Honey Bee Definition
A honey bee is a type of bee known for collecting honey and living in communities. The true honey bees are those from the genus Apis. The honey bee origin is deemed to be in South Asia and Southeast Asia. (Ref. 1) The close relatives of honey bees are bumblebees and stingless bees. Variant: honeybee.
Honey Bee Colony
The honey bee colony consists of one queen bee or a fertile female and a large number of workers (barren females). In the swarming season, the colony may have many young queens and drone bees (fertile males).
The eggs are laid each per honeycomb cell. The eggs that the queen fertilizes with sperm from her spermatheca will be diploid and develop into female bees. The eggs that are not fertilized by the queen will be haploid and develop into males (drones). Drones are morphologically distinguished from the females by having larger eyes and lacking a stinger. (Ref. 2)
Female larvae fed with royal jelly and later with honey and pollen will become worker bees whereas the larva fed solely on royal jelly will develop into a queen bee (which is larger than the worker bees, lacks the glands producing beeswax, has a functional set of ovaries, has a sting without barbs, and has a spermatheca for sperm storage). The larvae develop into pupae by undergoing several moltings and then spinning a cocoon. The pupae, then, grow into adult bees. Young worker bees serve as “nursing bees”. They tend to the larvae and the hive. As they become older, these worker bees later acquire the forager role. The forager bees communicate with other foragers through a bee dance. A bee dance is a dance pattern that the bees use when they want to relay information, e.g. about food resources.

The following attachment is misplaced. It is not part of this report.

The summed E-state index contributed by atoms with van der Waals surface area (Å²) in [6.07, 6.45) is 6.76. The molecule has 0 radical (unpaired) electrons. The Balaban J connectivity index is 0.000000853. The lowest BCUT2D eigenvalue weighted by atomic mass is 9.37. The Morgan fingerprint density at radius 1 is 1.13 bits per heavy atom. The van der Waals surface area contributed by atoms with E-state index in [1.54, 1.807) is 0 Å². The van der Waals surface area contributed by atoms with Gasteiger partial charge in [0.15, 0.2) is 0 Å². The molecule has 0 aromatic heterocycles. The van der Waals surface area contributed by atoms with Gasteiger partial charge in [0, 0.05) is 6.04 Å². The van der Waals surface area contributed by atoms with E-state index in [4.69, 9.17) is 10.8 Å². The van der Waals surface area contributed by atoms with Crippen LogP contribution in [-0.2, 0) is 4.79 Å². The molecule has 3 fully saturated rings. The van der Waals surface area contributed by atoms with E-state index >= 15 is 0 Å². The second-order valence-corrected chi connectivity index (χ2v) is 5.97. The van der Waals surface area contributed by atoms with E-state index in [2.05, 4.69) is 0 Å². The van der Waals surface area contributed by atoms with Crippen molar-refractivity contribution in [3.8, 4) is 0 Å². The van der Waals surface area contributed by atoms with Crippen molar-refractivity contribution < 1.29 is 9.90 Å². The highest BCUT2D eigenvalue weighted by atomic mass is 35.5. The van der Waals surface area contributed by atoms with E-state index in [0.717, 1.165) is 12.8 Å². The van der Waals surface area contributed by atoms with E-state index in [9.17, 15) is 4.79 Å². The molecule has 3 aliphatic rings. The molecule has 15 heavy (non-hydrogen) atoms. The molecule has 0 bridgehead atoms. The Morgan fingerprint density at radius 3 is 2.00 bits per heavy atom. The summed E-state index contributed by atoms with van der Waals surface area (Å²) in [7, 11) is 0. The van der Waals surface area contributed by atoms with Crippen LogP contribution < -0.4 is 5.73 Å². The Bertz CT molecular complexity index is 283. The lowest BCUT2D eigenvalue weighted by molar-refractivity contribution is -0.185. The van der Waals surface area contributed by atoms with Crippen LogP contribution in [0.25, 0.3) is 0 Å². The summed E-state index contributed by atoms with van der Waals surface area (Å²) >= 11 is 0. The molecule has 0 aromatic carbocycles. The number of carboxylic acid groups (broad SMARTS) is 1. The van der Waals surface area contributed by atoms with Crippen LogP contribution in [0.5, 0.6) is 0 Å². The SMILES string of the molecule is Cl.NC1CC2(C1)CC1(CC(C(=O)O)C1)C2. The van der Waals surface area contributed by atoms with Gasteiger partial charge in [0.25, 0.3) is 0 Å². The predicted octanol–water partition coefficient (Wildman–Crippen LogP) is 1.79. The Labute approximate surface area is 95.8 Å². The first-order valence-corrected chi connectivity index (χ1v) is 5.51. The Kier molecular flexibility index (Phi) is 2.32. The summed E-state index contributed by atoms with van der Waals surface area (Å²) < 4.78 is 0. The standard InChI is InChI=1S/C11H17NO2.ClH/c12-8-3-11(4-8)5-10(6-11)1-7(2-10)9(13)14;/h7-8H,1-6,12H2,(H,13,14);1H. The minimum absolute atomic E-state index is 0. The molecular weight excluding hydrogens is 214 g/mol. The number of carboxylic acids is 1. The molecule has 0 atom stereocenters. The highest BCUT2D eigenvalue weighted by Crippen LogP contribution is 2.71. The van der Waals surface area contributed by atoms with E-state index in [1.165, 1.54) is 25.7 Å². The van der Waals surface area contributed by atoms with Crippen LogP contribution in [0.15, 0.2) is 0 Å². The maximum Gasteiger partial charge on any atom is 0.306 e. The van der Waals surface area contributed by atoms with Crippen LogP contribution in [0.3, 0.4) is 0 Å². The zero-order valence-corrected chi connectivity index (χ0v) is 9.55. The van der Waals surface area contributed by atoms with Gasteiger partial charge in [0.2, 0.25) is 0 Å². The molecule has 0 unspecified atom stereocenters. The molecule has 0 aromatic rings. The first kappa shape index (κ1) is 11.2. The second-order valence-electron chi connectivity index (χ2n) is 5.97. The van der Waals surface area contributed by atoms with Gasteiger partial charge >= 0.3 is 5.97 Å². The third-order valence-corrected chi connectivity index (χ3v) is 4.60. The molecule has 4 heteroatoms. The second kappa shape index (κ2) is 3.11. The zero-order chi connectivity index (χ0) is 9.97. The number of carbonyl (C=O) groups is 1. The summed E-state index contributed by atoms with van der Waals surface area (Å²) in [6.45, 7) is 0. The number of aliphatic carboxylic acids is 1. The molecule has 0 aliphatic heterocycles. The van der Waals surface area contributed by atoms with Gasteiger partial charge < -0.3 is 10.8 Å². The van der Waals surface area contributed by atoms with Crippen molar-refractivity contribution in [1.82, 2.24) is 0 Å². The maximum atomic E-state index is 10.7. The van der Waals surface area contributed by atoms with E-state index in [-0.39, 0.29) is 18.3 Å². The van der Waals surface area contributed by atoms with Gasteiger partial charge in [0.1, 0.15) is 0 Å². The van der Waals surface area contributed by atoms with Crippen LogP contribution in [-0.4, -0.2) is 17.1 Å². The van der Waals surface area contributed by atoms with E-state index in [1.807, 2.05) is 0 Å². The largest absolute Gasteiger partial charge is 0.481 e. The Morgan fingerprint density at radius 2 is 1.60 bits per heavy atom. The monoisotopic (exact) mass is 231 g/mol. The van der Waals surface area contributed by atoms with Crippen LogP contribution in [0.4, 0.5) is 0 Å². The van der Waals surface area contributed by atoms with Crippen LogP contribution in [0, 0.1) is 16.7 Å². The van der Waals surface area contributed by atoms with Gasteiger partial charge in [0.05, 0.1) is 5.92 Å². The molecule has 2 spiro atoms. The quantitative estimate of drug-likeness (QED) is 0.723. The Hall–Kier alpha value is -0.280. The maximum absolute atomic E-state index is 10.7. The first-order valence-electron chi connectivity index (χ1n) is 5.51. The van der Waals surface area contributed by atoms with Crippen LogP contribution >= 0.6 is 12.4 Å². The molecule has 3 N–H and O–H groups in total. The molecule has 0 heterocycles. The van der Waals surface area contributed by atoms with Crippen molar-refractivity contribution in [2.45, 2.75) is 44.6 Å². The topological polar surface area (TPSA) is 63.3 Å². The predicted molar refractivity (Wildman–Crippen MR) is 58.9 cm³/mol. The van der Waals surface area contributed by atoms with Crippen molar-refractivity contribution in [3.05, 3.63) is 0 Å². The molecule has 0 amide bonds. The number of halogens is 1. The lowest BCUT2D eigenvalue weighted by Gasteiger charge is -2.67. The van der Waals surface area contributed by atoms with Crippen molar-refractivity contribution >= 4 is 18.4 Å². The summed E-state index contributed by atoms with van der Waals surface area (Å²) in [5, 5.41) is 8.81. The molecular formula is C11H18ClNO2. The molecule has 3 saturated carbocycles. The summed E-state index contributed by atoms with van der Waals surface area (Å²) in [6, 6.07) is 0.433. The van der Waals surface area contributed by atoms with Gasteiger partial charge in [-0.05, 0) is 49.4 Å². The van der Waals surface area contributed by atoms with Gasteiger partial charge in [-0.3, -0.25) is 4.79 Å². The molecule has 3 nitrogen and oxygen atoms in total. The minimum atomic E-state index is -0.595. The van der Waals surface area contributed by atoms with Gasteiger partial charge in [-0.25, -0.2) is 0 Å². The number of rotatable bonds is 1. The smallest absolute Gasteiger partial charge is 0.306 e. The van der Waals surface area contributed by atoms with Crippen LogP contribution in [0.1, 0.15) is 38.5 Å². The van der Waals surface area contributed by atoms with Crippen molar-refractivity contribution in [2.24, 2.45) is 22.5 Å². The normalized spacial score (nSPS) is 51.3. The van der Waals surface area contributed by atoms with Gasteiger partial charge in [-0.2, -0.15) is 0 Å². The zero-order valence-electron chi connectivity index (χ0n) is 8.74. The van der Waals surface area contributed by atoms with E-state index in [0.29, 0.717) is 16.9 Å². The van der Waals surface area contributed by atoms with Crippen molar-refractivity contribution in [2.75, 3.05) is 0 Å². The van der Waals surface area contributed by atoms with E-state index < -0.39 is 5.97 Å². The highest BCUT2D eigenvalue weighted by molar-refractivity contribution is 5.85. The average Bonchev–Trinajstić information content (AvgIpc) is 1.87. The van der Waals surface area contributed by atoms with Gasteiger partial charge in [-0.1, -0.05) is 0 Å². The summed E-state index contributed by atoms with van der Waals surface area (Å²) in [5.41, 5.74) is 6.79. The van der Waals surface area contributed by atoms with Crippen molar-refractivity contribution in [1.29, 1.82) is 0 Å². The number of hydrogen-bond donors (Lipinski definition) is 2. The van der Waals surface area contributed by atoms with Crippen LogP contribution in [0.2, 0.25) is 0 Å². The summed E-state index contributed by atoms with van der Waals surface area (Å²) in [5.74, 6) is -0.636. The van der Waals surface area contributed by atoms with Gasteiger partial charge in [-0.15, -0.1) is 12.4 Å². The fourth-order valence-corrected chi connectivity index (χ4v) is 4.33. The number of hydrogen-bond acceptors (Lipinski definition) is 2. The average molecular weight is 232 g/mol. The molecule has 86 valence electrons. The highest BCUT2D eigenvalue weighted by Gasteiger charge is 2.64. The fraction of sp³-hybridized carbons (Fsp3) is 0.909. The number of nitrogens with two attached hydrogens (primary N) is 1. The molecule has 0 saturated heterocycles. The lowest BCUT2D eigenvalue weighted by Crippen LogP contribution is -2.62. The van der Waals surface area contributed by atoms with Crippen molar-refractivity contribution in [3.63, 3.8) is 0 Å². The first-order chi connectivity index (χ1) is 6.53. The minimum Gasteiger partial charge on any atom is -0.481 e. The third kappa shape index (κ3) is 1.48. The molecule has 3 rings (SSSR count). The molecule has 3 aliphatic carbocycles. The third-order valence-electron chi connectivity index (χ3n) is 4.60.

During the swarming season, the unmated queens leave the colony to mate with the drones from the other colonies. Apis queens exhibit polyandry, meaning they mate with multiple males. A new colony is established by a swarm consisting of a mated queen and worker bees. They fly as a group towards the new nest site previously scouted by the worker bees. There, they build a new nest to start a new colony.
Examples of Honey bees
There are three clades of honey bees: (1) Micrapis (dwarf honey bees, e.g. A. florea and A. andreniformis), (2) Megapis (giant honey bees, e.g. A. dorsata binghami, and A. dorsata laboriosa), and (3) Apis (domestic honey bees, e.g. A. koschevnikovi, A. nigrocincta, and A. cerana). As for the commonly domesticated honey bee species, they are A. mellifera and A. cerana indica.
- Deborah R. Smith; Lynn Villafuerte; Gard Otisc; Michael R. Palmer (2000). “Biogeography of Apis cerana F. and A. nigrocincta Smith: insights from mtDNA studies” (PDF). Apidologie. 31 (2): 265–279.
- Apis mellifera (honey bee). (2020). Animal Diversity Web. https://animaldiversity.org/accounts/Apis_mellifera/
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